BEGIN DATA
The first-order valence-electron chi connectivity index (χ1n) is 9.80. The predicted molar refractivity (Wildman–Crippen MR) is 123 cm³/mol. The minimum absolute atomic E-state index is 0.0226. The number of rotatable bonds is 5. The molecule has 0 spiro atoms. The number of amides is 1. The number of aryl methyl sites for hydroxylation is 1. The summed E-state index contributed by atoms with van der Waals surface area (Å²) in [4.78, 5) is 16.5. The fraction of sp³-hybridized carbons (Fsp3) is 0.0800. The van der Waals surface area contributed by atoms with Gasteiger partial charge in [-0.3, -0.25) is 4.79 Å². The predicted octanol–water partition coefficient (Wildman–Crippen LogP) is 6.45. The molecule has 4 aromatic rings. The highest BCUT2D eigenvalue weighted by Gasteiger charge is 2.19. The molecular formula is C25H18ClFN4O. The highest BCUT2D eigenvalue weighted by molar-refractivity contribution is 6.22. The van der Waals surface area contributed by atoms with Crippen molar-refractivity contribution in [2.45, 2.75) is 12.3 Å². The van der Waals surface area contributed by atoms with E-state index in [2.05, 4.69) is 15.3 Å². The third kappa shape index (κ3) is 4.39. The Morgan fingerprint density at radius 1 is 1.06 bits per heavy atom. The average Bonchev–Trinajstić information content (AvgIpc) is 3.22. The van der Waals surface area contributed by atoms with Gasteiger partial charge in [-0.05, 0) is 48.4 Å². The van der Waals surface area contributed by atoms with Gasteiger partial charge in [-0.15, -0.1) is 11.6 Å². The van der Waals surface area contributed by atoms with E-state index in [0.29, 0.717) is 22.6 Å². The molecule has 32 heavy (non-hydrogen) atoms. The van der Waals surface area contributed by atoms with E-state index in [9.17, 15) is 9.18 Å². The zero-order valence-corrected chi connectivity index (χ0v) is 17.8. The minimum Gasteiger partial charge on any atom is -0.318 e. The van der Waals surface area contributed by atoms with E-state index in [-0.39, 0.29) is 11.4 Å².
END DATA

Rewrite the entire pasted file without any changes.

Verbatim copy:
The first-order valence-electron chi connectivity index (χ1n) is 9.80. The predicted molar refractivity (Wildman–Crippen MR) is 123 cm³/mol. The minimum absolute atomic E-state index is 0.0226. The number of rotatable bonds is 5. The molecule has 0 spiro atoms. The number of amides is 1. The number of aryl methyl sites for hydroxylation is 1. The summed E-state index contributed by atoms with van der Waals surface area (Å²) in [4.78, 5) is 16.5. The fraction of sp³-hybridized carbons (Fsp3) is 0.0800. The van der Waals surface area contributed by atoms with Gasteiger partial charge in [-0.3, -0.25) is 4.79 Å². The predicted octanol–water partition coefficient (Wildman–Crippen LogP) is 6.45. The molecule has 4 aromatic rings. The highest BCUT2D eigenvalue weighted by Gasteiger charge is 2.19. The molecular formula is C25H18ClFN4O. The highest BCUT2D eigenvalue weighted by molar-refractivity contribution is 6.22. The van der Waals surface area contributed by atoms with Crippen molar-refractivity contribution in [2.45, 2.75) is 12.3 Å². The van der Waals surface area contributed by atoms with E-state index in [2.05, 4.69) is 15.3 Å². The third kappa shape index (κ3) is 4.39. The Morgan fingerprint density at radius 1 is 1.06 bits per heavy atom. The average Bonchev–Trinajstić information content (AvgIpc) is 3.22. The van der Waals surface area contributed by atoms with Gasteiger partial charge in [-0.05, 0) is 48.4 Å². The van der Waals surface area contributed by atoms with Gasteiger partial charge in [-0.15, -0.1) is 11.6 Å². The van der Waals surface area contributed by atoms with E-state index in [0.29, 0.717) is 22.6 Å². The molecule has 32 heavy (non-hydrogen) atoms. The van der Waals surface area contributed by atoms with E-state index in [9.17, 15) is 9.18 Å². The zero-order valence-corrected chi connectivity index (χ0v) is 17.8. The minimum Gasteiger partial charge on any atom is -0.318 e. The van der Waals surface area contributed by atoms with E-state index in [-0.39, 0.29) is 11.4 Å².